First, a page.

Kansas City Royals: In a system stacked not just with prospects, and not just with pitching prospects, but with left-handed pitching prospects, John Lamb made the biggest jump from prospect to stud of any Royal southpaw. It's not that Lamb did anything different in 2010, he just did it better and he did it against better competition, jumping all the way to Double-A as a teenager. He'll start there again next season after a few bumps in the road, but he may be in Kansas City before he can legally drink.
Minnesota Twins: Everyone knew Joe Benson had power, they just needed to see it. The former second-round pick finally displayed the power that scouts had been saying was there, and did it primarily in Double-A. He'll never hit .300 or draw a ton of walks, but if he can hit for power like he did this past year, he can be a productive player for the Twins.
Los Angeles Angels of Anaheim: It's hard to imagine Mike Trout raising his prospect profile, but that's exactly what he did this season, jumping from former first rounder and legit prospect to potential top prospect in all of baseball. The utter dominance Trout has displayed as a professional has to be more than even the Angels had expected upon drafting him last season. When it comes down to it, anyone who can jump 80 or so spots in overall prospect rankings certainly qualifies as a ladder climber.
Oakland A's: When the A's drafted Grant Green in the first round in last year's draft, they knew they were getting a player who could remain at the shortstop position, could run enough to steal some bases, and could handle the bat enough to be a major league regular. What they did not know, however, was that the inside-out swing of Green would be revamped, and that the former Trojan player would develop 40-double/20-homer power. Whether that translates to the majors remains to be seen, and his lack of plate discipline may prevent it from happening, but Green has already displayed more power than the A's bargained for upon drafting him, giving him the potential to become more than just a mid-level regular and instead be a potential all-star.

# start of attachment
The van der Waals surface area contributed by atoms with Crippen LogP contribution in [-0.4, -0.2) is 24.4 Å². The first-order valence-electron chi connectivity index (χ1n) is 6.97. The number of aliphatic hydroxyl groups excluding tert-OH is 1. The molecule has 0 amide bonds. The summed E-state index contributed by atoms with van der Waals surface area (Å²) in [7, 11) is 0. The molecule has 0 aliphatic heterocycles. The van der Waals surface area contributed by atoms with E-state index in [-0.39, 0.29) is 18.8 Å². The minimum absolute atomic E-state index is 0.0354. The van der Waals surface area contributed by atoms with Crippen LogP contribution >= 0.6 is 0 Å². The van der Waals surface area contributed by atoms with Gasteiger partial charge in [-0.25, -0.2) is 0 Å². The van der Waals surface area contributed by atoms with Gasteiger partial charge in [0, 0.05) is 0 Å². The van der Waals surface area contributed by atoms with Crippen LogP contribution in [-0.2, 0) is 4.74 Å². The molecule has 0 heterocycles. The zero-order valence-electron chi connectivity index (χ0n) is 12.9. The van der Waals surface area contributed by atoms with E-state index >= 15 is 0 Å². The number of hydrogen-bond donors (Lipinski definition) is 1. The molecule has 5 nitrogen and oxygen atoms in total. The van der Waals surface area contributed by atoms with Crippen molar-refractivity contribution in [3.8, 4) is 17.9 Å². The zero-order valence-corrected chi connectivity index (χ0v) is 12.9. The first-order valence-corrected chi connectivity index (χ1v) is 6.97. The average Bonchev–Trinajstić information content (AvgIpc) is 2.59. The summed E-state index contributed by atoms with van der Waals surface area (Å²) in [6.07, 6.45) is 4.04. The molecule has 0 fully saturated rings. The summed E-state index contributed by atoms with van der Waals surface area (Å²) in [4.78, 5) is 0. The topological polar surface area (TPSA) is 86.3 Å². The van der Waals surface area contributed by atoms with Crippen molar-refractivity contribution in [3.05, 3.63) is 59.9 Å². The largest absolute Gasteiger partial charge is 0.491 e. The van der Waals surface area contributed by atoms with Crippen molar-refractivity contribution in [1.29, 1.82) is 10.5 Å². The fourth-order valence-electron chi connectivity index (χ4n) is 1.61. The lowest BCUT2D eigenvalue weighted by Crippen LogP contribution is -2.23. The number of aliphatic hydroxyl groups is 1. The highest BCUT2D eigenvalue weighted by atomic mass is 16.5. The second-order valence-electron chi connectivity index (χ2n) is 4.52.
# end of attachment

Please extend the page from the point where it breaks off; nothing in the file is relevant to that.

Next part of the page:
Seattle Mariners: Michael Pineda always had the talent. He just couldn't stay healthy or consistent. This season, he was both. Finally able to stay on the field, Pineda was able to throw 139.1 innings and reach as high as Triple-A. Minor league opponents, managers and scouts couldn't help noting the dramatic improvement on his off-speed offerings. Pineda conjures some of the highest regards of any minor league pitcher from those who have faced him, and the 2010 season allowed him to go from potential prospect to probable major league starter.
Texas Rangers: In just three minor league seasons, Michael Kirkman has gone from walking as many batters (or more) then he struck out, to the Pacific Coast League pitcher of the year, and an effective enough reliever in the major league bullpen that he may be included on the team's postseason roster. His long-term future still may be in the Rangers rotation, but if nothing else, Kirkman has proved that, at worst, he can be an effective left-handed reliever, something more than a specialist but not quite a set-up guy. Kirkman, just four years removed from walking more than 13 batters per nine inning, will compete for a spot in the Rangers rotation next season.
Now that's what I call climbing the ladder.
Posted by: Jeff Moore
September 07, 2010